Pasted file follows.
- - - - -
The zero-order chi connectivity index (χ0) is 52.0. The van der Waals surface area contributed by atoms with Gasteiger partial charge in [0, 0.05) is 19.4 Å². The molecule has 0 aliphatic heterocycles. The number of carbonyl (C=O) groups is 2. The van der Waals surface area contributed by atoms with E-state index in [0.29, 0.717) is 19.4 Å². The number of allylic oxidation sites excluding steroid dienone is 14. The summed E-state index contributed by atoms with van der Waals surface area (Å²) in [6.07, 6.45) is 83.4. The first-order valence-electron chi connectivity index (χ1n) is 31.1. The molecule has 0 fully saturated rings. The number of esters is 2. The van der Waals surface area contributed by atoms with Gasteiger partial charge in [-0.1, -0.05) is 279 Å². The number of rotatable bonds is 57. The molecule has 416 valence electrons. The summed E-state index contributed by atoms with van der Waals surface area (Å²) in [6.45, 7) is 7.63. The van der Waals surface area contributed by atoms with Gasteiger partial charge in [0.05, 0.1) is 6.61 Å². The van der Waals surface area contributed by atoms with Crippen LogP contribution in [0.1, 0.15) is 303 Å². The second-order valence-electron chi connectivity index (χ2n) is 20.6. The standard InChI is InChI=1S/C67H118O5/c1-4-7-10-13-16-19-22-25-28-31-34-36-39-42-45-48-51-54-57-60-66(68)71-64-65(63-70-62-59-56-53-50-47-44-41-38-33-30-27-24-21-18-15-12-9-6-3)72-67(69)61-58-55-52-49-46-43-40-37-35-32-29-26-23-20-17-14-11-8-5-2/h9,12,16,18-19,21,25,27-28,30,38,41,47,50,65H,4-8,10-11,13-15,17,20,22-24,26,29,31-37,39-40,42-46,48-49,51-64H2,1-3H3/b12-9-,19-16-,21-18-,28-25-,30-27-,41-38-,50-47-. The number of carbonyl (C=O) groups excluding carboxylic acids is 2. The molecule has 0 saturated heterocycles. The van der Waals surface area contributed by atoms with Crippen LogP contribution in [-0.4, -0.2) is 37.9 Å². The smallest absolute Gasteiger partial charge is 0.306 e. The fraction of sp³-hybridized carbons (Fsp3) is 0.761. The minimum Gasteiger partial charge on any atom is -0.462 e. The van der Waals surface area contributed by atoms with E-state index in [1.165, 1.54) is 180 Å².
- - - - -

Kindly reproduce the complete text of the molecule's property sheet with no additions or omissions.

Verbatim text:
The zero-order chi connectivity index (χ0) is 52.0. The van der Waals surface area contributed by atoms with Gasteiger partial charge in [0, 0.05) is 19.4 Å². The molecule has 0 aliphatic heterocycles. The number of carbonyl (C=O) groups is 2. The van der Waals surface area contributed by atoms with E-state index in [0.29, 0.717) is 19.4 Å². The number of allylic oxidation sites excluding steroid dienone is 14. The summed E-state index contributed by atoms with van der Waals surface area (Å²) in [6.07, 6.45) is 83.4. The first-order valence-electron chi connectivity index (χ1n) is 31.1. The molecule has 0 fully saturated rings. The number of esters is 2. The van der Waals surface area contributed by atoms with Gasteiger partial charge in [-0.1, -0.05) is 279 Å². The number of rotatable bonds is 57. The molecule has 416 valence electrons. The summed E-state index contributed by atoms with van der Waals surface area (Å²) in [6.45, 7) is 7.63. The van der Waals surface area contributed by atoms with Gasteiger partial charge in [0.05, 0.1) is 6.61 Å². The van der Waals surface area contributed by atoms with Crippen LogP contribution in [0.1, 0.15) is 303 Å². The second-order valence-electron chi connectivity index (χ2n) is 20.6. The standard InChI is InChI=1S/C67H118O5/c1-4-7-10-13-16-19-22-25-28-31-34-36-39-42-45-48-51-54-57-60-66(68)71-64-65(63-70-62-59-56-53-50-47-44-41-38-33-30-27-24-21-18-15-12-9-6-3)72-67(69)61-58-55-52-49-46-43-40-37-35-32-29-26-23-20-17-14-11-8-5-2/h9,12,16,18-19,21,25,27-28,30,38,41,47,50,65H,4-8,10-11,13-15,17,20,22-24,26,29,31-37,39-40,42-46,48-49,51-64H2,1-3H3/b12-9-,19-16-,21-18-,28-25-,30-27-,41-38-,50-47-. The number of carbonyl (C=O) groups excluding carboxylic acids is 2. The molecule has 0 saturated heterocycles. The van der Waals surface area contributed by atoms with Crippen LogP contribution in [-0.4, -0.2) is 37.9 Å². The smallest absolute Gasteiger partial charge is 0.306 e. The fraction of sp³-hybridized carbons (Fsp3) is 0.761. The minimum Gasteiger partial charge on any atom is -0.462 e. The van der Waals surface area contributed by atoms with E-state index in [1.165, 1.54) is 180 Å².